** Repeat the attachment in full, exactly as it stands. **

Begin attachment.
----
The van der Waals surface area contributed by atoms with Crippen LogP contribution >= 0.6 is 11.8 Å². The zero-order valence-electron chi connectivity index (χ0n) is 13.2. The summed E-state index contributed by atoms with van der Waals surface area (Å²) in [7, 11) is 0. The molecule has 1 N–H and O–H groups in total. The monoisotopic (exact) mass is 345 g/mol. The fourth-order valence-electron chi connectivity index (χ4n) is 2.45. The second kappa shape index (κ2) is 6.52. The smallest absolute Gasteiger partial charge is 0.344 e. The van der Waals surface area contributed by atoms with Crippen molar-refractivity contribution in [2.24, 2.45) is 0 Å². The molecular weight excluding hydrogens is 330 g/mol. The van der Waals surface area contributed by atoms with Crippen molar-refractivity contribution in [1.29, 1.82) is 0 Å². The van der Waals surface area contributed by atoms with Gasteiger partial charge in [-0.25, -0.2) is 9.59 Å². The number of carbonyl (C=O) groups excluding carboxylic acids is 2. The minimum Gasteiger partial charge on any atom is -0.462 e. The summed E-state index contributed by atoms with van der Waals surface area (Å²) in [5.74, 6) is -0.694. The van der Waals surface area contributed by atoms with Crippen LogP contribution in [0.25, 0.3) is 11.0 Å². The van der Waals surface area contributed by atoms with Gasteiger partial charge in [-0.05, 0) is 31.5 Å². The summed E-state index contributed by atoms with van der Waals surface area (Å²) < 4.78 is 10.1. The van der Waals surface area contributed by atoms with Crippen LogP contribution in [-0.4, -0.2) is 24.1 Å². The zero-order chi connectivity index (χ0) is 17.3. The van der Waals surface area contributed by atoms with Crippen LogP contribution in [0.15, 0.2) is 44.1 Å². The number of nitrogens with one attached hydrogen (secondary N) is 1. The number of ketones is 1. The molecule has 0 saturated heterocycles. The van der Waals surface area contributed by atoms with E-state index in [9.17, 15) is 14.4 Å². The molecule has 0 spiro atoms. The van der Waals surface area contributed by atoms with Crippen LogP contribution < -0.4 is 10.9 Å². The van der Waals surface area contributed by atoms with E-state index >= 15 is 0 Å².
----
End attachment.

The van der Waals surface area contributed by atoms with Crippen LogP contribution >= 0.6 is 11.8 Å². The zero-order valence-electron chi connectivity index (χ0n) is 13.2. The summed E-state index contributed by atoms with van der Waals surface area (Å²) in [7, 11) is 0. The molecule has 1 N–H and O–H groups in total. The monoisotopic (exact) mass is 345 g/mol. The fourth-order valence-electron chi connectivity index (χ4n) is 2.45. The second kappa shape index (κ2) is 6.52. The smallest absolute Gasteiger partial charge is 0.344 e. The van der Waals surface area contributed by atoms with Crippen molar-refractivity contribution in [2.24, 2.45) is 0 Å². The molecular weight excluding hydrogens is 330 g/mol. The van der Waals surface area contributed by atoms with Crippen molar-refractivity contribution in [1.29, 1.82) is 0 Å². The van der Waals surface area contributed by atoms with Gasteiger partial charge in [-0.25, -0.2) is 9.59 Å². The number of carbonyl (C=O) groups excluding carboxylic acids is 2. The minimum Gasteiger partial charge on any atom is -0.462 e. The summed E-state index contributed by atoms with van der Waals surface area (Å²) in [5.74, 6) is -0.694. The van der Waals surface area contributed by atoms with Crippen LogP contribution in [0.25, 0.3) is 11.0 Å². The van der Waals surface area contributed by atoms with Gasteiger partial charge in [-0.05, 0) is 31.5 Å². The summed E-state index contributed by atoms with van der Waals surface area (Å²) < 4.78 is 10.1. The van der Waals surface area contributed by atoms with Crippen LogP contribution in [-0.4, -0.2) is 24.1 Å². The zero-order chi connectivity index (χ0) is 17.3. The van der Waals surface area contributed by atoms with Crippen LogP contribution in [0.15, 0.2) is 44.1 Å². The number of nitrogens with one attached hydrogen (secondary N) is 1. The number of ketones is 1. The molecule has 0 saturated heterocycles. The van der Waals surface area contributed by atoms with E-state index in [9.17, 15) is 14.4 Å². The molecule has 0 spiro atoms. The van der Waals surface area contributed by atoms with Crippen LogP contribution < -0.4 is 10.9 Å². The van der Waals surface area contributed by atoms with E-state index >= 15 is 0 Å².